Wednesday, 31 December 2008
Lazy walks around the Peckham area of London led me to a cemetary that still is in use, but has some very overgrown areas down hill. I found this gravestone still standing upright, although leaning a bit. It is a poignant reminder of how life has been for some and how it could have been for me. The stone records the death of three children, one Dorothy at five months in 1901; another, Irene at 12 weeks in 1903, and then Philip John Woodman at ninteen years of age, fighting in Gaza in 1917. There is no nearby grave of their parents.
When I came home from the walk, I found that Gaza was once again under attack. It was a shock to me, this co-incidence. How long must this fighting go on?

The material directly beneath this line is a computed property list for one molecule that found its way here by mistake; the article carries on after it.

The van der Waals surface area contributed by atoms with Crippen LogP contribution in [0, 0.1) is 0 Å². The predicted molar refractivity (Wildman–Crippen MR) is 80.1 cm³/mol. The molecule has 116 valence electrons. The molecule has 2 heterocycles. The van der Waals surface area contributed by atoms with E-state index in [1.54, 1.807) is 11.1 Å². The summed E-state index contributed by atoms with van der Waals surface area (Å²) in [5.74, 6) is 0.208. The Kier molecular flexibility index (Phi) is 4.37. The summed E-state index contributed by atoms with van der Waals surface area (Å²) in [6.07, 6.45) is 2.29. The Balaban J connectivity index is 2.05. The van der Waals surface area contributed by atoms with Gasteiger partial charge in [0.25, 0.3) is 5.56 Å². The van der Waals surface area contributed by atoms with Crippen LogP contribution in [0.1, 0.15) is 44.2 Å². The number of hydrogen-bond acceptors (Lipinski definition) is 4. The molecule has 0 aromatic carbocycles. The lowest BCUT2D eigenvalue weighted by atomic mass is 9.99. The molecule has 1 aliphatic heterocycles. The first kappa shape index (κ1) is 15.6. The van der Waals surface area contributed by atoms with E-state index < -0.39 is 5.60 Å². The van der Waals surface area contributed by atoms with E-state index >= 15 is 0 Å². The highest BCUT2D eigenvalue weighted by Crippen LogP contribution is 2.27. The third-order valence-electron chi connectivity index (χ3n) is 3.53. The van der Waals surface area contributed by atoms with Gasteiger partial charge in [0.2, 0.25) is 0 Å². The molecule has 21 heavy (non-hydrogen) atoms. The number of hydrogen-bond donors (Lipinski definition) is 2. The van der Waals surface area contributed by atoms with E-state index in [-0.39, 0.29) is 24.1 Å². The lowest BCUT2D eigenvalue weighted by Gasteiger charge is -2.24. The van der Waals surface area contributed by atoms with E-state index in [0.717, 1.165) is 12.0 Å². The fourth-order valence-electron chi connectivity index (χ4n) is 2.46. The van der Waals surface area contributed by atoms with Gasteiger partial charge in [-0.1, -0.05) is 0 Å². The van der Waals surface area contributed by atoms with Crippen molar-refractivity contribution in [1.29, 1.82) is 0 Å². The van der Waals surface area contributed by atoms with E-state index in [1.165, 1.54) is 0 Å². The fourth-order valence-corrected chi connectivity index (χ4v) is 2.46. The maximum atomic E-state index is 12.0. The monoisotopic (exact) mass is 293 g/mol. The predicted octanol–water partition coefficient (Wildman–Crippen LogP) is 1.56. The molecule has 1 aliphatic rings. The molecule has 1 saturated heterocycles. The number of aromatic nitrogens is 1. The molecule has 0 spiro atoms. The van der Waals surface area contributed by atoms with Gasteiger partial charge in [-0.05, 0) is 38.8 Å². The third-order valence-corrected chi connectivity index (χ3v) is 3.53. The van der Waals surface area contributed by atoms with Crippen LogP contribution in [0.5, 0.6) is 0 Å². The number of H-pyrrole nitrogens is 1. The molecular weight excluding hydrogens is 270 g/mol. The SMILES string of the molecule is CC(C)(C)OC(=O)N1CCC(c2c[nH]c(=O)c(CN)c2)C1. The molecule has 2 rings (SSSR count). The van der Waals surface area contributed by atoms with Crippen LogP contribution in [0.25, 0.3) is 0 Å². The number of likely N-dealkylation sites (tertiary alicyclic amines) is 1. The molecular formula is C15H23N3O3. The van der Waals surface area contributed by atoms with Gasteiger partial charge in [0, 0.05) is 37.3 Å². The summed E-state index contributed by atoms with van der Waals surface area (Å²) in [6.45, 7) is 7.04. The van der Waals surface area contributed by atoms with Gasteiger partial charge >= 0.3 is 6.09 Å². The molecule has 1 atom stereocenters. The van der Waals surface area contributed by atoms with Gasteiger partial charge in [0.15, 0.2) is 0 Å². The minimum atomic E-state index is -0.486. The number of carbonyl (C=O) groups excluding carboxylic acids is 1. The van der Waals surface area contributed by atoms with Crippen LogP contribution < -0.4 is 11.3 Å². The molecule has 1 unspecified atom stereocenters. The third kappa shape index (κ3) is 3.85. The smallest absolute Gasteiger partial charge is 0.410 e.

Tuesday, 16 December 2008
This window is approximately 3 metres high. The image is of the window just after the platforms have been taken away from the window. The scaffolding is still in place and you can see both upright and horizontal poles running across the window. This installation took just one and a half days with three people, although we finished the major parts of the installation in the dark of day one. The second day was to tidy up and make sure all the work had been done properly.
It is so satisfying to stand back (once you are on the floor) and admire the finished work. It was of course, the first time Angela had seen the work in one piece.
Sunday, 14 December 2008
I had, with the usual trepidation, entered a few photographs of my past work in the newly established gallery on the site. I am always nervous about putting my work in front of fellow glass workers. It is much more nerve wracking than presenting a design to a client. The work will be judged by so many more people than just the client.